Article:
Ukraine will upgrade its consulate in Wroclaw to consulate general, Zelenskiy said yesterday. With an estimated 1 million Ukrainians working in Poland, Ukraine has its largest consular network in the world in Poland – the embassy in Warsaw and consulates in 10 Polish cities: BydgoszczChelmGdanskKrakowLublinPrzemyslRzeszowSzczecinWroclaw and Zielona Góra. By contrast, Poland has its embassy in Kyiv consulates in five Ukrainian cities: KharkovLutskLvivOdessa and Vinnytsia.

    Over the last four months, 500,000 Ukrainian tourists vacationed in Antalya, the Turkish Mediterranean often called the Turkish Riviera. Responding to the corona pandemic with the Safe Tourism Certificate program, Turkish officials believe they saved the second half of their peak season. Last year, 1.6 million Ukrainians flew to Antalya, Nadir Alpaslan, Turkey’s deputy culture and tourism minister, told a meeting of Turkey-Ukraine Joint Tourism Commission in the Antalya, reports Anadolu Agency.

    On the Move:

    Borys Danevych, a legal expert in life sciences — pharmaceutical, biotech, and medical – joins as partner the firm CMS Cameron McKenna Nabarro Olswang in Kyiv. Formerly, the owner and head of Danevych.Law, a leading life sciences boutique law firm in Ukraine, Danevych brings with him his legal and administrative team: Anastasiya Filipiuk, senior associate; Artem Grudinin, associate; Anastasiya Maistruk, associate; and Iryna Tvardovska, administrative executive. Graham Conlon, managing partner of CMS Cameron McKenna in Kyiv, comments: “With life sciences increasingly attracting the global spotlight, this important expansion of the team demonstrates our ongoing commitment to delivering best-in-class advice for our clients.”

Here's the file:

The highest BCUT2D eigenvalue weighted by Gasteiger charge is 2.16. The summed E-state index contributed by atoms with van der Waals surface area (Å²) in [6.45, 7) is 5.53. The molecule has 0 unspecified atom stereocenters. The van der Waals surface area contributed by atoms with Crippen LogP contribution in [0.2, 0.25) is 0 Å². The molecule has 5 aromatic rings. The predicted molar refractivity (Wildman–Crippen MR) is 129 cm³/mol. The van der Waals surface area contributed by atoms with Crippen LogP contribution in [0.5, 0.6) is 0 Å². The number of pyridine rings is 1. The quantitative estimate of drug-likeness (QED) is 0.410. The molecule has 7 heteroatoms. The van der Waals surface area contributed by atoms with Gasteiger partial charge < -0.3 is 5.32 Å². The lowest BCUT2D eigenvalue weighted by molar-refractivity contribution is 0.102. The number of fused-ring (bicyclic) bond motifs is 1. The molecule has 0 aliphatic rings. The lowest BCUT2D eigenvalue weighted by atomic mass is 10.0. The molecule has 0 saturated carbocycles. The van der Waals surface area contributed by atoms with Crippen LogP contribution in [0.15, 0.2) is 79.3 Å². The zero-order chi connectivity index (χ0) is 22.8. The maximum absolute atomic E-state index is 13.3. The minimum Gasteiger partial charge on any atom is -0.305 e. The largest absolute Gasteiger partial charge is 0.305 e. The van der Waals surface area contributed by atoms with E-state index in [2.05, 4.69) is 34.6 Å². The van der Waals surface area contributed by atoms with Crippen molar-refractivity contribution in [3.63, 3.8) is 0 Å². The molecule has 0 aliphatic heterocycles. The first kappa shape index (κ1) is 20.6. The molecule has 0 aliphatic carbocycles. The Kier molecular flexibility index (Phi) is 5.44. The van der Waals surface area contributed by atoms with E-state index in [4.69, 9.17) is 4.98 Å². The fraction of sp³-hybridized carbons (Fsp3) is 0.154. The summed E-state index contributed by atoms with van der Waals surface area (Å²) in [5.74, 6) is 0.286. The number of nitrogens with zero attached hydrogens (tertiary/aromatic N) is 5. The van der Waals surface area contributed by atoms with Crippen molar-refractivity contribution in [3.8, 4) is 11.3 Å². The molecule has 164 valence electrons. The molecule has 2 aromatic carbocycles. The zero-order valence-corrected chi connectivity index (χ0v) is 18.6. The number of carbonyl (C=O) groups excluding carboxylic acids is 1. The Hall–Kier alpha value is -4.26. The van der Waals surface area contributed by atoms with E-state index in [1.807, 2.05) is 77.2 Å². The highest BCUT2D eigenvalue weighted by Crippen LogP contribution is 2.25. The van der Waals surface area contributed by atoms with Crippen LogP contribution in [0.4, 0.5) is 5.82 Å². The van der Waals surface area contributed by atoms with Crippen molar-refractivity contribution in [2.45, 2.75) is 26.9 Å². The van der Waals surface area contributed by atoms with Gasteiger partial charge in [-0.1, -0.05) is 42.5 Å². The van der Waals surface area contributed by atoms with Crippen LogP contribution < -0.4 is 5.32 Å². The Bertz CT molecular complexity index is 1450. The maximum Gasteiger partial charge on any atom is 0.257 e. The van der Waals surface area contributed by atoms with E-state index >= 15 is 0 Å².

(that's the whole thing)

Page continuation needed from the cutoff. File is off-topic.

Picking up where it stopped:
Ilya Timtchenko, former business editor of the Kyiv Post, has been hired to cover Ukraine and the region for REDD, a new, online fixed-income intelligence and analytics platform focused on emerging markets. A graduate of Gordon College in Massachusetts, Timtchenko covered business for five years, from 2014 to 2019. REDD, or Risk Event Driven Distressed Intelligence, is based in New York and has reporters in London, Istanbul, and Cape Town.

    Editor’s Note: It is hard to imagine that only one year ago the Rada was turbo-charged, preparing to pass revolutionary laws to create a farmland market, to massively privatize, and to create clean courts. Yesterday’s news from the President’s office: Zelenskiy signed a law exempting refugees from Russian-controlled Donbas and Crimea from paying the tourism tax in hotels. That is a worthy step, and overdue after 6.5 years of war. But, frankly, we all had set our sights on something bigger. With Best Regards, Jim Brooke